SATURDAY, 8 FEBRUARY 2020
MARK BUTLER, SHADOW MINISTER FOR CLIMATE CHANGE AND ENERGY: This is a divided, shambles of a Federal Government. It is divided over the science of climate change. It is divided over energy policy, and already this morning it is divided over company taxation.
Australians needs a Government that is focused on meeting all of these challenges. But, instead, Scott Morrison leads a team that is focused on its own internal divisions, fighting over the spoils of government, and finding new ways to spend billions of taxpayers’ money on their own political ends.
Over the course of this week we saw the Government simply incapable of acknowledging the deep concern in the Australian community about the threat of climate change, particularly over this most awful of summers that we have been experiencing in recent months.
And this morning we see the Government still has no energy policy - just ideological flights of fantasy. We’ve seen plans this morning to spend potentially billions of taxpayers’ money on building a new coal-fired power station that private investors will not touch with a bargepole. And yet more Coalition MPs pushing the Government to build incredibly expensive nuclear power stations right up and down the coast of Australia.
Australia needs a plan for its future - but this divided, shambolic Government is simply incapable of coming up with that plan. There is no plan to get the economy and wages going. There is no plan to fix Australia’s energy crisis and there is certainly no plan to tackle climate change.
JOURNALIST: Do you see any merit in the plan to increase tax on the gas industry?
BUTLER: All we’ve seen so far is a well-placed leak apparently from the Government to The Australian newspaper. We don’t make a practice of responding to Government leaks. If there is a serious proposal the Government wants to put on the table, of course we will look at it very closely, very seriously and take it through our proper processes. But I do note already that the fellow who was the Resources Minister only six or seven days ago, Matt Canavan from Queensland, has already come out and panned his own Government’s proposal.
JOURNALIST: The Queensland Labor Government increased the rate of royalty taxes on petroleum by 25 per cent as part of its 2019 State Budget, do you think the industry is being unfairly targeted by both parties at both levels?
BUTLER: We’re not going to respond to speculation, particularly in the media, about a proposal we haven’t yet seen. Obviously all Australians expect that companies that are able to make a profit out of Australia’s resources will pay proper amounts of taxation. We are not going to respond to media leaks, unlike Matt Canavan who as I said was the Resources Minister six days ago and who has already come out and panned his own Government’s proposal which we haven’t seen yet.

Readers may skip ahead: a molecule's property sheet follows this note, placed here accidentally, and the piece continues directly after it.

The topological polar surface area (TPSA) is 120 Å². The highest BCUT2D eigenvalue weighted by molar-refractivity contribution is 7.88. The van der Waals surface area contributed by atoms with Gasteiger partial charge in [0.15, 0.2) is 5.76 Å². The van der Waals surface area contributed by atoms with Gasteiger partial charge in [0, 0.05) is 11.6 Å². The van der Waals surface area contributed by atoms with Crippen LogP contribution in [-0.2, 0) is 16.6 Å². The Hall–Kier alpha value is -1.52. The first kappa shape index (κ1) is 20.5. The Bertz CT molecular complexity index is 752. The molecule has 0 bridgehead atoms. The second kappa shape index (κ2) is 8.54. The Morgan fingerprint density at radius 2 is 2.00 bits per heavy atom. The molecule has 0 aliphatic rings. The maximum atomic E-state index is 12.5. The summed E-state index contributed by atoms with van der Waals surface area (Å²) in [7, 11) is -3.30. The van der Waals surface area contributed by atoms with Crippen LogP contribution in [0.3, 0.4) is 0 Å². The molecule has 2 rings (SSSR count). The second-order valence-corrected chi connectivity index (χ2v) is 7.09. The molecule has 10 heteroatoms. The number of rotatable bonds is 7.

JOURNALIST: While we are on Queensland, what do you make of the Federal Government’s spending up to $6 million on two new Queensland electricity generation projects, including a coal-fired power plant?
BUTLER: The private investment sector has made it very clear, it has no appetite for building expensive, new coal-fired power stations. The only way the Coalition party room gets its way, its ideological obsession with having a new coal-fired power station built in Australia, is for taxpayers to foot the bill. The proponent of this station has made it clear that they want a taxpayer indemnity against future carbon risk and the Australian Industry Group, the peak employer organisation, has indicated that that indemnity might run to $17 billion of taxpayer funds. Now if the investment sector, the industry itself won’t touch this project, why should taxpayers foot that bill?
JOURNALIST: Do you think the Government overpromised when they initially claimed they would get the Budget back in the black?
BUTLER: Let’s wait and see. The economy was already faltering before the coronavirus, before the awful summer of natural disasters, particularly bushfires, that we’ve seen. Constant revisions downwards to economic growth, wages figures and suchlike so I think Scott Morrison and Josh Frydenberg’s boast about a Budget surplus last year was already pretty ambitious but we’ll wait and see what the Budget figures in the future hold.